A Surprising Silence
By Glenn Kessler
SHARM EL-SHEIKH, Egypt, March 1--Something strange happened as we traveled to this resort town for Secretary of State Hillary Rodham Clinton's first foray in Middle East diplomacy.
She didn't talk to reporters.
Of course, there had been some mild chitchat before the plane departed at 11 p.m. on Saturday night. But then she conducted no briefing about her trip, which left reporters nothing fresh for their stories when we landed here.
This is the first time in my seven years on the beat that a secretary of State failed to brief at the start of a trip; other reporters with even longer tenures could not recall it happening before either.
Why is this important? From a secretary's perspective, she or he can set the tone for the trip and maybe make a little news. From the reporters' perspective, we need something on the record from the secretary when we land. Otherwise there is nothing to write.
And yet, over 13 hours of traveling, there was not a peep, from either her or her staff.
It's not like the 15 reporters on the plane weren't shy about it. I sent an e-mail a few days before the trip to key members of her staff, noting a trip briefing was needed at some point. (I received polite replies back, thanking me.) When we refueled in Shannon, Ireland, after we all had had some sleep, we brought it up again--and again--with staff members on the plane. Everyone claimed to understand our needs. But nothing happened.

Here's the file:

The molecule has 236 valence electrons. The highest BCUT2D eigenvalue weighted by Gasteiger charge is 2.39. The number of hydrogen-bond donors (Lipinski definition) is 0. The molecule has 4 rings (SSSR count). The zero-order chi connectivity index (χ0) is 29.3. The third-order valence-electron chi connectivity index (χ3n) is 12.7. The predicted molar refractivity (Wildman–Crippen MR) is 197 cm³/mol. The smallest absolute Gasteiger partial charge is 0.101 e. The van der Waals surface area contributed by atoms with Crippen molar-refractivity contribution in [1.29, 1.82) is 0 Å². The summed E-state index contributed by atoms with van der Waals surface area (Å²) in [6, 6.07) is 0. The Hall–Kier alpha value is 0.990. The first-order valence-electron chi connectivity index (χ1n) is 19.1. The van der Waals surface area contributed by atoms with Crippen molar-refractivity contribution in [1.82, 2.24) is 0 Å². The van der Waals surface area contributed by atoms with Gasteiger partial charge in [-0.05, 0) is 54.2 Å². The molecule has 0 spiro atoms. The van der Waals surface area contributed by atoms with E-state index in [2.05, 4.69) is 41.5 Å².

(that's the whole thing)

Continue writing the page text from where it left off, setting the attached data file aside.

We got off the plane, wordless. This was a big deal for the press corps. The wire reporters made apologetic calls to their bosses. The newspaper reporters sent e-mails saying that they knew space was reserved in the paper, but they weren't sure what to write.
Clinton has been candid and open on her first trip, to Asia last month, so reporters began to speculate.
Was she pulling back from press access because she felt she had been too candid?
Were the stakes too high for the Middle East for a potential rookie misstep?
Why would such an experienced politician with some many years of dealing with the media suddenly not be assessable?
Finally, four hours after landing and after many staff meetings, her spokesman, Robert A. Wood, showed up in the press filing center with a morsel of news--the amount of aid Clinton will announce for Gaza at the conference. At least we could write something, but we were left with virtually no insight on how she plans to pursue diplomacy in the Middle East.
After we pressed him, Wood insisted that she will have many meetings with the press on the trip and was not trying to duck questions.
But the fact remains she did not make herself available at the start of the trip. It looked like she did not want to face the media on the eve of her first big Middle East trip. As any politician knows, image is reality.
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